Qatar  | عربي

Download the PDF version of this weekly commentary in English or عربي

After a tough start to the year, global financial markets have recovered strongly in recent weeks. Early in the year, a number of concerns plagued financial markets and pushed back expectations for increases in the US Federal Reserve’s (Fed) policy rate. However, more recently, the alleviation of these concerns and a recovery in financial conditions means that the Fed is now more likely to press ahead with rate hikes.

Global financial markets struggled at the beginning of 2016: the MSCI world equity index fell 11.5% in the first six weeks of the year with the worst losses in China, down more than 20%; the US S&P index fell 10.5% over the same period; and oil prices fell 19.4% due to concerns about global demand and continued excess supply.

Markets were struck by a range of global economic concerns. First, in China, the devaluation of the renminbi and slowing growth raised the risk of further devaluations and runaway capital flight. Markets may also be concerned about the tail-risk of a full-blown balance of payments crisis. Second, a raft of negative data pointed to a slowdown in economic activity concentrated in the global manufacturing sector. Industrial production contracted in December in the world’s largest manufacturing hubs, the US, Japan and Eurozone. Q4 GDP growth collapsed to 0.7% in the US (later revised up to 1%) and -1.4% in Japan (later revised up to -1.1%). Third, lower oil prices raised the risk of credit events amongst oil producers that could destabilise financial markets.

One significant result of the turmoil in financial markets was that the Fed backed off on its rhetoric around the next rate hike. In her testimony to Congress on 10th February, Fed Chair, Janet Yellen, said that tightening financial conditions would need to be taken into account. Market expectations for rate hikes were substantially revised down, with only an 11% chance of a rate hike priced into financial markets for the whole of 2016.

Fed Policy Rate and Futures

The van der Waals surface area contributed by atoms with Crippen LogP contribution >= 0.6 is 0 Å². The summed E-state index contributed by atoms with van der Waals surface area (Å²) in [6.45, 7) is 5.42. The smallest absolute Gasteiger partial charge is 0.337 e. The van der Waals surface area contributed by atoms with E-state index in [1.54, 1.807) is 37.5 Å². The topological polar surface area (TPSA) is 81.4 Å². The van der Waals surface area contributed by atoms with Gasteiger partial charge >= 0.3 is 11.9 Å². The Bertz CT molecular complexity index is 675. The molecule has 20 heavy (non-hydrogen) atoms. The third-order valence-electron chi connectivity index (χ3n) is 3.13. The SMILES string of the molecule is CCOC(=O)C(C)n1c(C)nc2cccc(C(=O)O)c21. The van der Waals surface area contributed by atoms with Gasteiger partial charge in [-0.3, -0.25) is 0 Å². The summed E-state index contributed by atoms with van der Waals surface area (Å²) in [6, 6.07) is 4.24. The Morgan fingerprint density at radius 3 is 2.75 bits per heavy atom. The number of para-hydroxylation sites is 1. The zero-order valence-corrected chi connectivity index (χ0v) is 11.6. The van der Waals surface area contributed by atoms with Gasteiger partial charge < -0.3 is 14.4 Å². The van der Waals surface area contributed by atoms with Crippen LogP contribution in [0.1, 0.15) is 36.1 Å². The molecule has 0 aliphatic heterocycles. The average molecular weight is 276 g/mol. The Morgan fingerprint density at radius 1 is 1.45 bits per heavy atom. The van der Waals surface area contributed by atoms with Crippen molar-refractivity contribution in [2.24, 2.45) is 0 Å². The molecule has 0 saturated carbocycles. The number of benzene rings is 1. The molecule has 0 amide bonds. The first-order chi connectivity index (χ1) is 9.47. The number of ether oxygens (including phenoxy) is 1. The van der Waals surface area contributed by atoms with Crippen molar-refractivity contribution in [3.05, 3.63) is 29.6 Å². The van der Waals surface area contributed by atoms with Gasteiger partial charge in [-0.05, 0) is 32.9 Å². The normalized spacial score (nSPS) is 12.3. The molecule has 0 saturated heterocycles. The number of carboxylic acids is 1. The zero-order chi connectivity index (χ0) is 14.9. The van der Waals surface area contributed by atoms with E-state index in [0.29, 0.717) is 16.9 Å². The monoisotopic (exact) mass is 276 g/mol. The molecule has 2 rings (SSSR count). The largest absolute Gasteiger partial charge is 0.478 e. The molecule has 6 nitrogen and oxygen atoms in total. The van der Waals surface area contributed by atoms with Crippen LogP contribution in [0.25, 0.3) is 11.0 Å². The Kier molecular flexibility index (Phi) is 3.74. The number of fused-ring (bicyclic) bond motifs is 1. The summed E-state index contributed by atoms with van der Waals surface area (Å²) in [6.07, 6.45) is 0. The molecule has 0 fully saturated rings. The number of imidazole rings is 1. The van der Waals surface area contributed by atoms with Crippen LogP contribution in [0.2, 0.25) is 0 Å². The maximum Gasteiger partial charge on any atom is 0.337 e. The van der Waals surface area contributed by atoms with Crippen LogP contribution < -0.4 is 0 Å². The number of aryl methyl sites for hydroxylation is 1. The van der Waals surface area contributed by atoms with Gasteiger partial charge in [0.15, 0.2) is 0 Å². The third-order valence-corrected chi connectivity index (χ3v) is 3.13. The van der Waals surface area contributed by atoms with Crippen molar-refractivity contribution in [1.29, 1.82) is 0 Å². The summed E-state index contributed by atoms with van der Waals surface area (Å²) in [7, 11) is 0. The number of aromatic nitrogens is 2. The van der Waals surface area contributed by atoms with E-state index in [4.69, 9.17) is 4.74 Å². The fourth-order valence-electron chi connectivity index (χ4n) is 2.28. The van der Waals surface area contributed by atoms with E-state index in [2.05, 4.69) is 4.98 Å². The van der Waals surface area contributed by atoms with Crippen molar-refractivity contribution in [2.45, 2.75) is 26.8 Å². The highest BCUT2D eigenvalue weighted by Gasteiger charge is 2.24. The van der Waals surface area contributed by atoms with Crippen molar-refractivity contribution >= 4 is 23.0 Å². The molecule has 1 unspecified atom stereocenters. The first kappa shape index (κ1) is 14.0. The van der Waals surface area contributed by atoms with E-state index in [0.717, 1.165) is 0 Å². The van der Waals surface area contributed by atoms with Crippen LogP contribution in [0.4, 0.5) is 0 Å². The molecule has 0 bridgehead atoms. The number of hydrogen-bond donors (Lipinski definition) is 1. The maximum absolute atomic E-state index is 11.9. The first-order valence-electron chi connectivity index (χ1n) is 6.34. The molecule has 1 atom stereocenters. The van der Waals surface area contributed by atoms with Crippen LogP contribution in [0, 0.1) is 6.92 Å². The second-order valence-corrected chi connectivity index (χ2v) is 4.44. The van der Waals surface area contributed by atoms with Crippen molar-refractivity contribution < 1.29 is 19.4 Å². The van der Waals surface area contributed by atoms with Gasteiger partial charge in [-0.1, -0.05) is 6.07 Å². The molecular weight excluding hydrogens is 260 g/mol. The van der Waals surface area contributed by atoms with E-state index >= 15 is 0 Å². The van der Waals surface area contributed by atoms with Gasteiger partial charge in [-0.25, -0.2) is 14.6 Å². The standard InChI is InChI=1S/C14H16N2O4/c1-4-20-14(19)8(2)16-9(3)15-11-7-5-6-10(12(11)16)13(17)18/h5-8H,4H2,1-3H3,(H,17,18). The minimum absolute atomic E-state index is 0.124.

Fed Policy Rate and Futures

Sources: Bloomberg, Federal Reserve, Haver Analytics and QNB Economics

We wrote at the time that the market reaction to the economic data and events was overdone. See our commentaries on the risks emanating from China (China’s devaluation creates spillover risks in some EMs) and our view on the disappointing global data (Are markets overreacting to weak global economic data?). It does now appear that concerns about China and the global economy have eased. Global equity markets have recovered some ground from their lows. The MSCI world equity index is now only 3.6% down for the year, the S&P is 2.7% down and oil prices are up 9.8%. Meanwhile, Chinese equity markets are down 18.0% for the year. The Chinese authorities have reversed their exchange rate policy, letting the renminbi appreciate and calming capital flight concerns. And, finally, GDP growth is now expected to rebound in Q1 2016 in the US (2.0% consensus forecast) and Japan (1.2% consensus forecast). Recent data also suggests that consumption in the US is beginning to pick up with stronger retail sales, consumption and consumer confidence data.

Two key data points for the Fed have also come in stronger than expected in the last two weeks, strengthening the case for the Fed to raise interest rates. First, core inflation rose to 1.7% in January, nearing the Fed’s 2% target and compared with expectations of 1.5%. Second, nonfarm payrolls came in much stronger than expected at 242k in February, keeping unemployment down at 4.9% and providing a further indication of the strength of the US labour market. Futures markets have re-priced to incorporate the increased likelihood of a Fed rate hike. A hike on March 16th remains highly improbable given the recent financial turmoil and without more data to confirm the economy is back on track. However, current futures markets imply a 46% probability of a 25bps rate hike by June and 72% by December.

In a commentary in mid-February, we postulated that the Fed would press ahead with rate hikes if markets stabilised (How many times should the Fed hike rates this year?). Now that global financial markets have stabilised, a rate hike this coming June does seem to be firmly back on the cards. In December, the Fed reckoned it would hike rates four times in 2016. Markets now expect one hike by the end of the year, up from zero at the peak of the market turmoil. The truth is likely to be somewhere in the middle, so, if the current relative calm in financial markets persists, then we can expect two or three rate hikes this year.

Follow Us